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International Poster Journal of Dentistry and Oral Medicine



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Int Poster J Dent Oral Med 16 (2014), No. 2     15. June 2014
Int Poster J Dent Oral Med 16 (2014), No. 2  (15.06.2014)

Poster 753, Language: English

Assessment of different techniques and materials for dental impression on implants by optical microscope
Dellepiane, Elena / Re, Alessio / Simonetti, Matteo / Bevilacqua, Marco / Pesce, Paolo / Pera, Francesco / Menini, Maria / Pera, Paolo
Introduction: In implant prosthodontics, 50% of the errors generally encountered relate to the techniques used in implant impression and cast contruction. The remaining 50% of errors are generated by inaccurate laboratory procedures. The current dental literature reports conflicting results regarding the best material and the best technique to obtain a faithful reproduction of the position of the implants in an edentulous arch.
Objectives: The aim of this in vitro study was to evaluate by an optical microscope the accuracy of the dental impressions made with 7 different techniques in full-arch rehabilitation dental implant rehabilitations.
Materials and methods: A cast metal framework was realized using a master cast representing a superior jaw in which 4 implants were inserted at th elevel of the canines and of the first molars. Then implant nalogues were screwed to the metal framework and a simplified master cast was realized. This master cast was used for all the tests subsequently described. Impressios of the master cast have een taken using different materials and techniques:
Impregum (polyether) + open tray technique (OTI);
Impregum (polyether) + closed tray technique (CTI);
Impregum (polyether) + open tray splintied technique (OTIS);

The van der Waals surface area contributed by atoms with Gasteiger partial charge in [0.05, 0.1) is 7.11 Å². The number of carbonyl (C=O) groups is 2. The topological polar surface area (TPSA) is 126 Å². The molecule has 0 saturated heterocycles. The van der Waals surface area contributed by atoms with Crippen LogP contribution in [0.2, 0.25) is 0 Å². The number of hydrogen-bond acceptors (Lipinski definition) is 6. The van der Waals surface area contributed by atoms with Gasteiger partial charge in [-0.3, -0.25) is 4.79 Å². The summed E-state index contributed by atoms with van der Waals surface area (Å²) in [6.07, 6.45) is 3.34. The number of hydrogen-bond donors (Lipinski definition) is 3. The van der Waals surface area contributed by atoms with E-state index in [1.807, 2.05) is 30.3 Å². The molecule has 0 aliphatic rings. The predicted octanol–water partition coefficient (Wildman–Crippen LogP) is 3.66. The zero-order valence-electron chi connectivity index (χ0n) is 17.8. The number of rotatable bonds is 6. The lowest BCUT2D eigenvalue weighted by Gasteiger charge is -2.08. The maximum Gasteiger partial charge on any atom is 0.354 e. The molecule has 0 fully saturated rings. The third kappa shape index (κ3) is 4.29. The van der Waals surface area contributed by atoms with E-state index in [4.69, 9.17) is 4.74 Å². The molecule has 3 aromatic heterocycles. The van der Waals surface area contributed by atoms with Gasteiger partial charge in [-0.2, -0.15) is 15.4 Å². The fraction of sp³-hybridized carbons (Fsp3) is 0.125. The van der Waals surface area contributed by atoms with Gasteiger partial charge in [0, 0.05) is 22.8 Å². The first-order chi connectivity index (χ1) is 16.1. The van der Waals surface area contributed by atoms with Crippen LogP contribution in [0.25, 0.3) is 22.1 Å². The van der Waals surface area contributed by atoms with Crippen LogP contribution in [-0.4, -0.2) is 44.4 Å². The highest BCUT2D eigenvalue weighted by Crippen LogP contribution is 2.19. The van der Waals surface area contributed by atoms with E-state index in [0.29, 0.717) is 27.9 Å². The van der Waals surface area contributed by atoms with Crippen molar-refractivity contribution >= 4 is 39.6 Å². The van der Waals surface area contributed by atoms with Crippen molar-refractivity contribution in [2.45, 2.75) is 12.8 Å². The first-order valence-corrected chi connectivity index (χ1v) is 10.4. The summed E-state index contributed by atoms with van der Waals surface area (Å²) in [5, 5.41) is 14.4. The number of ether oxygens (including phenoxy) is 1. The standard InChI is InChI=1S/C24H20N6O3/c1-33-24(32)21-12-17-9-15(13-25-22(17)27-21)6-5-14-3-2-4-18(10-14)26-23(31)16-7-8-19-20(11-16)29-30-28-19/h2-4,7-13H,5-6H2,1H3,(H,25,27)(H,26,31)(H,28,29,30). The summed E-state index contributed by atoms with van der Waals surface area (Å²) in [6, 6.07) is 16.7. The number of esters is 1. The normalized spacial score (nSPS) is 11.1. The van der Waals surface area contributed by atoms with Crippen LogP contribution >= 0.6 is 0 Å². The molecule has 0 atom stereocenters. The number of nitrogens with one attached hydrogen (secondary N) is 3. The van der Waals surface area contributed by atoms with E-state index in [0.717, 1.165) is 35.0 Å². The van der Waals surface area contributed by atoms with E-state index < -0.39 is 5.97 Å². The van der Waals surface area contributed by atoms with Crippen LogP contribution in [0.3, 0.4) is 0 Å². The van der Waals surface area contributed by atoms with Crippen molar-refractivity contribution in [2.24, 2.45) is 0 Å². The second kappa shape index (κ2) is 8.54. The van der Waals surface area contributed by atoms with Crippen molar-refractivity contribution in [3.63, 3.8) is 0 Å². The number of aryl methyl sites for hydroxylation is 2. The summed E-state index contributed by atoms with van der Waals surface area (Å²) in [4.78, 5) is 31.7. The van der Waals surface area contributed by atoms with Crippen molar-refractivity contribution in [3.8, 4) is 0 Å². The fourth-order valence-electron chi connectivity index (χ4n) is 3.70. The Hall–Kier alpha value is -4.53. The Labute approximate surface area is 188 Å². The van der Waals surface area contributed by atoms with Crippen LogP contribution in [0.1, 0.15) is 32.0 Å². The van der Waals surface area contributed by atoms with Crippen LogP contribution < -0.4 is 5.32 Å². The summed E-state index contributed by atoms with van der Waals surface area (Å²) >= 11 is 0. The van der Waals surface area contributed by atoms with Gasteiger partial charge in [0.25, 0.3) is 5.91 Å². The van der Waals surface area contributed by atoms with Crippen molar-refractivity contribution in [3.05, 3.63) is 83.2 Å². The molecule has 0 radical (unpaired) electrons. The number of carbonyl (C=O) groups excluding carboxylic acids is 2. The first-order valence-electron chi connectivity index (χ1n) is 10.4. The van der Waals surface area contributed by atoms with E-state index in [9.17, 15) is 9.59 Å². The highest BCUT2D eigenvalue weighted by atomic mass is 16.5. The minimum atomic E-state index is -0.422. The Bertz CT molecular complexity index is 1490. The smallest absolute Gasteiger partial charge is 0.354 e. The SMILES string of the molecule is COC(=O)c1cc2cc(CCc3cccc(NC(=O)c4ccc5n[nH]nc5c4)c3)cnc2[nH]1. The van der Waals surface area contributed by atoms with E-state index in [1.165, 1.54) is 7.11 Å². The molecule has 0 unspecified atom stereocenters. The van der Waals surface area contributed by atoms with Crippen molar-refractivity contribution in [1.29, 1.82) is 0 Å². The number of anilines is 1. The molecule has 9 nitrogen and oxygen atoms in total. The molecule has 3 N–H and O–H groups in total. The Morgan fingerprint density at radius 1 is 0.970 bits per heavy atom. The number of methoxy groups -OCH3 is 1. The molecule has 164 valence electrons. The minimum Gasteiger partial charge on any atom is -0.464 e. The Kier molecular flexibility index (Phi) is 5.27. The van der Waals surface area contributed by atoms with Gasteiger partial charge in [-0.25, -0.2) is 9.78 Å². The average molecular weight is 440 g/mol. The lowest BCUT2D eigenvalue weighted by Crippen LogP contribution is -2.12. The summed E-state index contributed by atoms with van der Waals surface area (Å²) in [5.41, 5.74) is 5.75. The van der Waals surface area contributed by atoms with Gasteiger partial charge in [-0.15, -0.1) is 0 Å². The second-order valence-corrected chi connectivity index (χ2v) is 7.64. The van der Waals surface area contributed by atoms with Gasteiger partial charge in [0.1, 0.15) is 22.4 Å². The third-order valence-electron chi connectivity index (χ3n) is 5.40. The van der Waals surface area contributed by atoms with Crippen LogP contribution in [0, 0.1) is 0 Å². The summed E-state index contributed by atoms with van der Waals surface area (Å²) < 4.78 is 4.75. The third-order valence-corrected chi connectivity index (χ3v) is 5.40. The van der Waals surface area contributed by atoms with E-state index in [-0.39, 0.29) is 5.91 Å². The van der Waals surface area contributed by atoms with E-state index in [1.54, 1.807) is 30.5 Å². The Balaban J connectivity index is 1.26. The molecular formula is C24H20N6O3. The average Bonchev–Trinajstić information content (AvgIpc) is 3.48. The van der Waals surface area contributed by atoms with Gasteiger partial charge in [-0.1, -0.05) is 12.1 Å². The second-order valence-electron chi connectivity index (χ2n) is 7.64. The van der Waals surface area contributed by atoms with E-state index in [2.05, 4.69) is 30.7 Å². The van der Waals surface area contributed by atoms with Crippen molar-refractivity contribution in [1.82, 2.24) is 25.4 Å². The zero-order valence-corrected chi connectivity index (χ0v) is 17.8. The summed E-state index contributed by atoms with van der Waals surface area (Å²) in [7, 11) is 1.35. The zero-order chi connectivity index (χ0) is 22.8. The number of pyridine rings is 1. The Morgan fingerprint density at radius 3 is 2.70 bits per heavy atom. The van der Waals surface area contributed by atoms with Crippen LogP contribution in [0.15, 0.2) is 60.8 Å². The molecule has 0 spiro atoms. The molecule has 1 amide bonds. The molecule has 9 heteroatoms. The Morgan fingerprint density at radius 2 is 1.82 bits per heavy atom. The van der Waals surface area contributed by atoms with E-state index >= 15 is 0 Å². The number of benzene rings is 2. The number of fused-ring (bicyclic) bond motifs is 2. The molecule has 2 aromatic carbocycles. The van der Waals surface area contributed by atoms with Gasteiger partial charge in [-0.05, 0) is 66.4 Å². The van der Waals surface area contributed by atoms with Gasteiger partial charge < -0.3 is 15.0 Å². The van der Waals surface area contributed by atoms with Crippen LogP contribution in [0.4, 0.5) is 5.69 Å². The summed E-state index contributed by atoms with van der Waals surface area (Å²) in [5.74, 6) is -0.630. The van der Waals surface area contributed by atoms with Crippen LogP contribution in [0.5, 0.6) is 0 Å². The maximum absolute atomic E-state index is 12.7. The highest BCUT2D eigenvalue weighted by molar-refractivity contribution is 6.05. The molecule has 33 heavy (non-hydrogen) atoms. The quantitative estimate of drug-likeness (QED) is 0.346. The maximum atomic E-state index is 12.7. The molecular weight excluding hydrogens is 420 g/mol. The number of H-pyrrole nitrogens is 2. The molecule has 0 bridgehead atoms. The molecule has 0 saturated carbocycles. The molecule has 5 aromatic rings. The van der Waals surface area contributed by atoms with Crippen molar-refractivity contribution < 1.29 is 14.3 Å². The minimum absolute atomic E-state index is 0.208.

Ramitec (polyether) + open tray technique (OTR);
Ramitec (polyether) + closed tray technique (CTR);
Ramitec (polyether) + open tray splinted technique (OTSR);
BF plaster (plaster dental impression) + open tray technique (PLASTER).
For each of these techniques 5 impressions of the master cast have been taken. Standard plastic impression trays provided with rimming were used. A special device was used to standardaze the force exerted during the impression and the direction of the impression tray. Casts have been realized connecting abutment analogues into the impressions. The accuracy of the framework was evaluated by the "one screw test" or Sheffield's test, screwing the metal framework previously realized on the 35 casts. An optical microscope (Smartscope MVP) with a 120x magnification was used to measure the accuracy of the interface between the abutment analogs incorporated in the casts and the metal framework. For each cast 8 measurements were taken: 4 screwing the framework at the level of the implant 26 and 4 screwing the framework at the level of the implant 16.
Statistical analysis: For each of the 35 models acerage values of deviation compared to the master cast were obtained when screwing the stiff framework according to the Sheffield's test. This information was subsequently compared with the respective average values of the master model using a T-test to a sample (one sample T-test).
Results: The casts made with the techniwues PLASTER (0.077±0.033μm, p=0.221), OTI (0.095±0.042μm, p=0.111) and OTSR (0.140±0.080μm, p=0.078) did not show a significant difference compared to the master model (0.056±0.047μm). Considering both the mean values compared to the master cast and the standard deviation of these three techniques, respectively V=0.43, V=0.44, V=0.57 the models obtained with plaster resulted the most similar to the master cast.
Conclusion: 1) Closed tray techniques were the least reliable;
2) The splinting of impression copings with acrylic resin did not improve accuracy;
3) The association of an open tray technique with a stiff material (PLASTER) exhibited the best accuracy.

Keywords: impression materials, impression techniques, implant rehabilitations

XXXII° International Congress AIOP
21.-23. November 2013
Bologna, Italy